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DISP Projects

AWARE Wide Field of View Imaging

The AWARE Wide Field of View Imaging Project uses a multi-scale design techniqued to develop large format imaging systems that significantly exceed the SWAP constraints of conventional imaging systems. Through the use of mononcentric optical designs and using microcameras as a general optical processing unit, we are developing designs that scale from one gigapixel to 40 gigapixels and greater.

AWARE
 

Multi-frame Coded Aperture Snapshot Spectral Imaging

Multiframe Coded Aperture Spectral Imagers are based off the CASSI system, but modulate the coded aperture between every snapshot to increase the rank of the system matrix. For static scenes, this greatly enhances the reconstruction quality with only slight computational and acquistion overhead.

Multi-frame CASSI
 

Millimeter Wave and Terahertz Imaging

Millimeter Wave and Terahertz Imaging is of great interest for its large penetration depth at non-ionizing energy levels. Current projects in millimeter wave consist of compressive holography and interferometric synthetic aperture imaging.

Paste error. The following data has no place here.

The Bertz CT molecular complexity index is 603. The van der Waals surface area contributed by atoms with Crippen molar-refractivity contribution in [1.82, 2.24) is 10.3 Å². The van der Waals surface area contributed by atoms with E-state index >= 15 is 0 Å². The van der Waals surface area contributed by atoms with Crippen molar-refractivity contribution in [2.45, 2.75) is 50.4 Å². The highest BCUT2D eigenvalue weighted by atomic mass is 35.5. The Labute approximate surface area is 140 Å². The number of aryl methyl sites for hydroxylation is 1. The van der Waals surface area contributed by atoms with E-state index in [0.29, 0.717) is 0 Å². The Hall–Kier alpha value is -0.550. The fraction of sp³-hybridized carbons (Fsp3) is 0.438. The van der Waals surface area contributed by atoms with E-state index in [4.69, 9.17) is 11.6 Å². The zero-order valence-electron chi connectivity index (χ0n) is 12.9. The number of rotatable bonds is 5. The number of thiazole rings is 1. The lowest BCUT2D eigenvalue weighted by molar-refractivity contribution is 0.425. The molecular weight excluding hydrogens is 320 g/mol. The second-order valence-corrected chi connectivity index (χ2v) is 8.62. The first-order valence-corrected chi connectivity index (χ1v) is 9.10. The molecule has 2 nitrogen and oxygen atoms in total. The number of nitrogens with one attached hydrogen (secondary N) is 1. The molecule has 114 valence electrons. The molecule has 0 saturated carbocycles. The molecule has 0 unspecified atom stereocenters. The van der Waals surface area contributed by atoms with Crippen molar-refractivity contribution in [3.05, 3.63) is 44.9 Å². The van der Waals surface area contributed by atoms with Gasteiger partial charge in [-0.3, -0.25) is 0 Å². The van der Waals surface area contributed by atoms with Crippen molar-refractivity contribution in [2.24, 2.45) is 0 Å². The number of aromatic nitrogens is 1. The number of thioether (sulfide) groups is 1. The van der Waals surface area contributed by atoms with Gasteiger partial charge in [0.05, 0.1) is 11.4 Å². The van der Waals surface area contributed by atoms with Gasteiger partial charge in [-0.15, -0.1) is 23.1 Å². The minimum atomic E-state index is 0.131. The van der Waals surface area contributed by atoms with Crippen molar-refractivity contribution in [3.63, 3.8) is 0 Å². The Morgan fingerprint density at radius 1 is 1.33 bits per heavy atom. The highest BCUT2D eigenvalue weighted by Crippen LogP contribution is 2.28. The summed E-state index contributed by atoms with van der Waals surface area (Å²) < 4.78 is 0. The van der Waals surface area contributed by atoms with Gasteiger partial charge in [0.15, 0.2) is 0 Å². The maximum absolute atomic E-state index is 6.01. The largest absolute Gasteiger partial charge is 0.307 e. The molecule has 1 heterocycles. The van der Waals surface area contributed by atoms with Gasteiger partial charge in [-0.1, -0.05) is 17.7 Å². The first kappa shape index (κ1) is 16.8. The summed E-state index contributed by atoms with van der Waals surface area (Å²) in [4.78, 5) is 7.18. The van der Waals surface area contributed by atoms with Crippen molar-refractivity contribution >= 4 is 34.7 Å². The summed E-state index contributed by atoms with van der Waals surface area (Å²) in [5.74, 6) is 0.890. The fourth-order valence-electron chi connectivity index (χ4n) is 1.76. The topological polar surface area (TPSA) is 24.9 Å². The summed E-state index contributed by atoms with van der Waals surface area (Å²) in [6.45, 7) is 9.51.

MMW Imaging
 

Coded Aperture X-ray Imaging

Coded aperture x-ray imaging enables molecular specificity and measurement efficiency in x-ray tomography systems.

 

 

Computational Mass Spectroscopy

As described in US Patent 7,399,957, DISP is building compressive mass spectroscopy systems.

 

Knowledge Enhanced Exapixel Photography

Under the DARPA Knowledge Enhanced Compressive Measurement (KECoM) program, DISP is developing image space coding strategies to radically reduce electronic power cost in high pixel count cameras. Preliminary results under this program are described in Coding for Compressive Focal Tomography by D. J. Brady and D. L. Marks.

 
           
DISP has been a unit of the Fitzpatrick Center, the Department of Electrical and Computer Engineering and the Pratt School of Engineering at Duke University since January 2001. From 1990 until 2001, DISP was the photonics systems group of the Beckman Institute at the University of Illinois. You can read more about past projects on our history page or by browsing through our publications.